Knight First Amendment Institute at Columbia University v. Central Intelligence Agency, No. 20-5045 (D.C. Cir. 2021)Annotate this Case
Jamal Khashoggi, a prominent Saudi journalist, was murdered in a Saudi consulate in 2018, apparently on orders of the Saudi Crown Prince. Under the Freedom of Information Act, 5 U.S.C. 552(a)(3)(A), the plaintiffs sought records about whether four U.S. intelligence agencies knew, before the murder, of an impending threat to Khashoggi. The agencies refused to confirm or deny whether they have any responsive records, on the ground that the existence or nonexistence of such records is classified information. FOIA Exemption 1 covers matters that are “specifically authorized under criteria established by an Executive order to be kept secret in the interest of national defense or foreign policy.” To claim a FOIA exemption, an agency ordinarily must “acknowledge the existence of information responsive to a FOIA request” but if “the fact of the existence or nonexistence of agency records” itself falls within a FOIA exemption, the agency may “refuse to confirm or deny the existence” of the requested records, a “Glomar” response.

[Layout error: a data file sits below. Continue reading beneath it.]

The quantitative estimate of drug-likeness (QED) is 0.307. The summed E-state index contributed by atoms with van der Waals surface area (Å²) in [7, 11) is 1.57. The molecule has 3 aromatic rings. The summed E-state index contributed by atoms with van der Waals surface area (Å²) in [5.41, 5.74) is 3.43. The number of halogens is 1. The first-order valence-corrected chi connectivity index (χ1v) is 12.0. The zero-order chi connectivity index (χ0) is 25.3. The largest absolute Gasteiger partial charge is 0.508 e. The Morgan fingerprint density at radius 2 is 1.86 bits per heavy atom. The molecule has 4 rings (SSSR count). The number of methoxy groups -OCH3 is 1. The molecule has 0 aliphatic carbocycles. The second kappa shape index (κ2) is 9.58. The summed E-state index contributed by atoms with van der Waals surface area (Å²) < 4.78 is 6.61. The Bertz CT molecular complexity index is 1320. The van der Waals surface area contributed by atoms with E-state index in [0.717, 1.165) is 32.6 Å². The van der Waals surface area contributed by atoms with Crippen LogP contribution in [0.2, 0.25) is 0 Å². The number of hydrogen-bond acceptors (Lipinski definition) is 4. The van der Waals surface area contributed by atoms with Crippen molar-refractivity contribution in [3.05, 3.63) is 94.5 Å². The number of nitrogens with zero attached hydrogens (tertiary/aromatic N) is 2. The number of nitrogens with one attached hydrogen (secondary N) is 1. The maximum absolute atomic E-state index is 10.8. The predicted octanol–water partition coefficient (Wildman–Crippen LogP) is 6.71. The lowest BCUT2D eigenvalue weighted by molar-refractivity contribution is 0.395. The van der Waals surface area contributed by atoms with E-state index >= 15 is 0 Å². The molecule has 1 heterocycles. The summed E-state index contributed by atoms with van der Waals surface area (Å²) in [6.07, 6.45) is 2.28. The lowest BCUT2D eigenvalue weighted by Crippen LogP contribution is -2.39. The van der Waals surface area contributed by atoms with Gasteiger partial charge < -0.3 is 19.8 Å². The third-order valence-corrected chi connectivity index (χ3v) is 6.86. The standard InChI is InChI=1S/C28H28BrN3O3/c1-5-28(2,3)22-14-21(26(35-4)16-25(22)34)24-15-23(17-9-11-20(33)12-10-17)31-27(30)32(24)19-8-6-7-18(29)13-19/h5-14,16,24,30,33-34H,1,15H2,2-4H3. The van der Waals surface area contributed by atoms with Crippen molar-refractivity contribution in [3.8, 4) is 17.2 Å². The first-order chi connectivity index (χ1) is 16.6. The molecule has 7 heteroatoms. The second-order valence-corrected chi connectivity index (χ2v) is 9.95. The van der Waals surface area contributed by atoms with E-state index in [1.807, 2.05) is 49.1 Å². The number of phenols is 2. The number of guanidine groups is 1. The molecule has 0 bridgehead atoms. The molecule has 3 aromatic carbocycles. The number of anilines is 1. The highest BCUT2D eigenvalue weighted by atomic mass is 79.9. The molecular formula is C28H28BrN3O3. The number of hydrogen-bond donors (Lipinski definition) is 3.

The D.C. Circuit affirmed summary judgment in favor of the agencies. Statements made by a State Department spokesman soon after the murder do not foreclose the intelligence agencies from asserting their Glomar responses; the intelligence agencies have logically and plausibly explained why the existence or nonexistence of responsive records is classified information.